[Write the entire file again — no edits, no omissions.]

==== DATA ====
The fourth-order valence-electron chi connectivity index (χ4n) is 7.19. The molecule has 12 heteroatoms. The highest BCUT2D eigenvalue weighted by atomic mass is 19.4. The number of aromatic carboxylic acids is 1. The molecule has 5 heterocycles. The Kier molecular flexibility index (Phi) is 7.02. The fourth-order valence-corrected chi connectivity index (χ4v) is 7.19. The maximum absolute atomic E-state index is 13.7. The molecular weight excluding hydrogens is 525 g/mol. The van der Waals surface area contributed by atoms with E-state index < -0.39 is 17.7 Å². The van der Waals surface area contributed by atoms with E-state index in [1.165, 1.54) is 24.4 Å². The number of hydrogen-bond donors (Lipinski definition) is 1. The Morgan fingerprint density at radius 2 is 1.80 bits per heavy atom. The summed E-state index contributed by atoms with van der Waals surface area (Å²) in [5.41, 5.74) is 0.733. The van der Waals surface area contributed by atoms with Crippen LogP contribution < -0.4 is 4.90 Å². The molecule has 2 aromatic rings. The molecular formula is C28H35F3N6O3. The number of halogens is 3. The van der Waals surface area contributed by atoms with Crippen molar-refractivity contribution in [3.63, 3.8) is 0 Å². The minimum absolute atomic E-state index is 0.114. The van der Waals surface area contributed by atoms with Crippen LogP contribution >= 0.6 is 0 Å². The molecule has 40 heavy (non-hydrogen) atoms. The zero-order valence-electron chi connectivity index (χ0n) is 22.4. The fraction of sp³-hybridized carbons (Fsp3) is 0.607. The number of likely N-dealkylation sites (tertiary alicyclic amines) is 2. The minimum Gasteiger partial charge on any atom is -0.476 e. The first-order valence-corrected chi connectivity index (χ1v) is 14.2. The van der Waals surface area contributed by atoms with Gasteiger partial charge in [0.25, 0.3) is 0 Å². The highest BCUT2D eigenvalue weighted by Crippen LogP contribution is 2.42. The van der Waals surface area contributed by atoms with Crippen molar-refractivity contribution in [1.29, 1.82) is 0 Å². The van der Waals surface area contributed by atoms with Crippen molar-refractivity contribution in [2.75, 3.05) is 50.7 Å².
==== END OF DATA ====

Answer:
The fourth-order valence-electron chi connectivity index (χ4n) is 7.19. The molecule has 12 heteroatoms. The highest BCUT2D eigenvalue weighted by atomic mass is 19.4. The number of aromatic carboxylic acids is 1. The molecule has 5 heterocycles. The Kier molecular flexibility index (Phi) is 7.02. The fourth-order valence-corrected chi connectivity index (χ4v) is 7.19. The maximum absolute atomic E-state index is 13.7. The molecular weight excluding hydrogens is 525 g/mol. The van der Waals surface area contributed by atoms with E-state index < -0.39 is 17.7 Å². The van der Waals surface area contributed by atoms with E-state index in [1.165, 1.54) is 24.4 Å². The number of hydrogen-bond donors (Lipinski definition) is 1. The Morgan fingerprint density at radius 2 is 1.80 bits per heavy atom. The summed E-state index contributed by atoms with van der Waals surface area (Å²) in [5.41, 5.74) is 0.733. The van der Waals surface area contributed by atoms with Crippen LogP contribution < -0.4 is 4.90 Å². The molecule has 2 aromatic rings. The molecular formula is C28H35F3N6O3. The number of halogens is 3. The van der Waals surface area contributed by atoms with Crippen molar-refractivity contribution in [3.63, 3.8) is 0 Å². The minimum absolute atomic E-state index is 0.114. The van der Waals surface area contributed by atoms with Crippen LogP contribution >= 0.6 is 0 Å². The molecule has 40 heavy (non-hydrogen) atoms. The zero-order valence-electron chi connectivity index (χ0n) is 22.4. The fraction of sp³-hybridized carbons (Fsp3) is 0.607. The number of likely N-dealkylation sites (tertiary alicyclic amines) is 2. The minimum Gasteiger partial charge on any atom is -0.476 e. The first-order valence-corrected chi connectivity index (χ1v) is 14.2. The van der Waals surface area contributed by atoms with Gasteiger partial charge in [0.25, 0.3) is 0 Å². The highest BCUT2D eigenvalue weighted by Crippen LogP contribution is 2.42. The van der Waals surface area contributed by atoms with Crippen molar-refractivity contribution in [1.29, 1.82) is 0 Å². The van der Waals surface area contributed by atoms with Crippen molar-refractivity contribution in [2.75, 3.05) is 50.7 Å².